482 F2d 768 United States v. King
482 F.2d 768
157 U.S.App.D.C. 179
UNITED STATES of America
Thomas Francis KING, Appellant (two cases).
United States Court of Appeals,
District of Columbia Circuit.
July 18, 1973.
Melvin M. Feldman and Eugene J. Fitzpatrick, Rockville, Md., were on the brief for appellant.
Harold H. Titus, Jr., U. S. Atty., John A. Terry, Percy H. Russell, Jr., Edwin A. Williams and Raymond Banoun, Asst. U. S. Attys., were on the brief for appellee.
Before TAMM, ROBINSON, and ROBB, Circuit Judges.
SPOTTSWOOD W. ROBINSON, III, Circuit Judge:
These appeals feature a dispute within one of the areas we recently explored in Coleman v. Burnett:1 the right of the accused at a federal preliminary hearing to examine a witness whose testimony is potentially material to the issue of probable cause to bind the accused over for further prosecution. Asserting a denial of that right, appellant unsuccessfully sought from the District Court an order directing a post-indictment reopening of his preliminary hearing, which culminated in an affirmative determination of probable cause. We find that there was such a denial, but we also find Coleman controlling as to the avenue for remediation. We affirm the District Court's disposition, but without prejudice to an appropriate invocation by appellant of Coleman-type corrective measures.
* Appellant was charged with rape and three days later he appeared before a judge of the District of Columbia Court of General Sessions,2 sitting as a magistrate,3 for his preliminary hearing. On his objection to a hearing in the absence of the rape-complainant, the judge granted his motion for a continuance and issued a subpoena commanding the complainant to appear on the new date set for the hearing. Despite her compliance with the subpoena and her apparent availability in other respects to testify, the Government rested its entire presentation at the resumed hearing on a hearsay version of the alleged offense by a police officer.4 The presiding judge5 rejected defense objections to the Government's refusal to call the complainant as a witness for the prosecution,6 and denied defense counsel leave to call her to the witness stand himself.7 On the basis of the officer's testimony, the judge found probable cause to hold appellant for grand jury action.8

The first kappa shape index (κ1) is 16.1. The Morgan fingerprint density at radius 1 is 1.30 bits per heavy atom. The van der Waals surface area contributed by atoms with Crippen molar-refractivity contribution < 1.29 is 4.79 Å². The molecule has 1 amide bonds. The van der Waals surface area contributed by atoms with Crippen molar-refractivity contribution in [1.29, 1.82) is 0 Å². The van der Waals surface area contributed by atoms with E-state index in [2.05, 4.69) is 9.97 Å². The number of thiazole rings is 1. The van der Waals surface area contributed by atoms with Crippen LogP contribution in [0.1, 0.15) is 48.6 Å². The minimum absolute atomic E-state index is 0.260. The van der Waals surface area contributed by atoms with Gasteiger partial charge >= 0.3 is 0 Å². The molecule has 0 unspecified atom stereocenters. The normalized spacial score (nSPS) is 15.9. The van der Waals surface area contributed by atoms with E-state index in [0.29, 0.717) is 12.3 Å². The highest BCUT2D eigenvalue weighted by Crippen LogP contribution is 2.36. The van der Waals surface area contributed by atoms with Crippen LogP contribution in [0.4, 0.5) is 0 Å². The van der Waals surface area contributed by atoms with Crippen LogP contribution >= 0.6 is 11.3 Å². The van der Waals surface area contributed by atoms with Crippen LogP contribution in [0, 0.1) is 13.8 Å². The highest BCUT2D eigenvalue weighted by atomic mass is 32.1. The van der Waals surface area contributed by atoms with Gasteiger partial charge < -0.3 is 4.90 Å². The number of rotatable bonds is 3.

Subsequently, but before the return of an indictment, appellant moved in the District Court for a reopening of the preliminary hearing. The motion was denied, and one of the present appeals is from that denial. Somewhat later, appellant was indicted for rape9 and robbery,10 and thereafter he presented to the District Court a second motion seeking a supplemental preliminary hearing and, alternatively, a stay of proceedings or injunctive relief. The other appeal is from the denial of that motion. Still later, appellant was found incompetent to stand trial and was committed to a hospital, where he remains today.
We are met at the threshold by the Government's challenge to our jurisdiction to entertain these appeals. Deeming the orders appealed from nonfinal, and pointing to finality as a prerequisite to appealability,11 the Government argues that the validity of the denials of appellant's motions to reopen his preliminary hearing is a question not properly before us. By the Government's theory, the only course open to appellant is to await a conviction, and in that event to test the denials on an appeal from the judgment of conviction We do not agree.
To be sure, for familiar reasons, interlocutory orders in criminal cases are generally nonappealable.12 And, again speaking generally, whether the case is civil or criminal in nature, "a 'judgment' or 'decision' is final for the purpose of appeal only 'when it terminates the litigation between the parties on the merits of the case, and leaves nothing to be done but to enforce by execution what has been determined."'13 But not every order prior to judgment is nonappealable,14 nor is every proceeding collateral to an ongoing criminal prosecution taboo.15 We need not ponder the question whether the District Court's orders denying appellant's motions would be appealable as orders in such a prosecution, for we are satisfied that they were not of that character.
Nearly a decade ago, we laid down the principle that an accused deprived of a substantial right at his preliminary hearing could seek relief by way of habeas corpus or mandamus.16 Certainly if appellant had pursued either of those remedies in the District Court separately from the criminal proceeding, he could have taken an immediate appeal from any adverse final decision.17 Since, on careful analysis, the motions invoking appellant's preliminary hearing entitlements emerge as litigation substantively apart from the prosecution, the same result must follow.
Each of the motions asked the District Court for an order directing the judge who conducted the preliminary hearing to reopen it for the purpose of permitting appellant's counsel to examine the complainant as his witness. The common objective of the motions, then, was relief in the nature of mandamus. The only dissimilarity between appellant's motions and other mandamus undertakings which, for comparable situations, our decisions have approved is that the others have been full-fledged actions for writs of mandamus.18 While undoubtedly it was this dissimilarity that prompted the Government's jurisdictional objection, it nevertheless is a distinction without legal difference.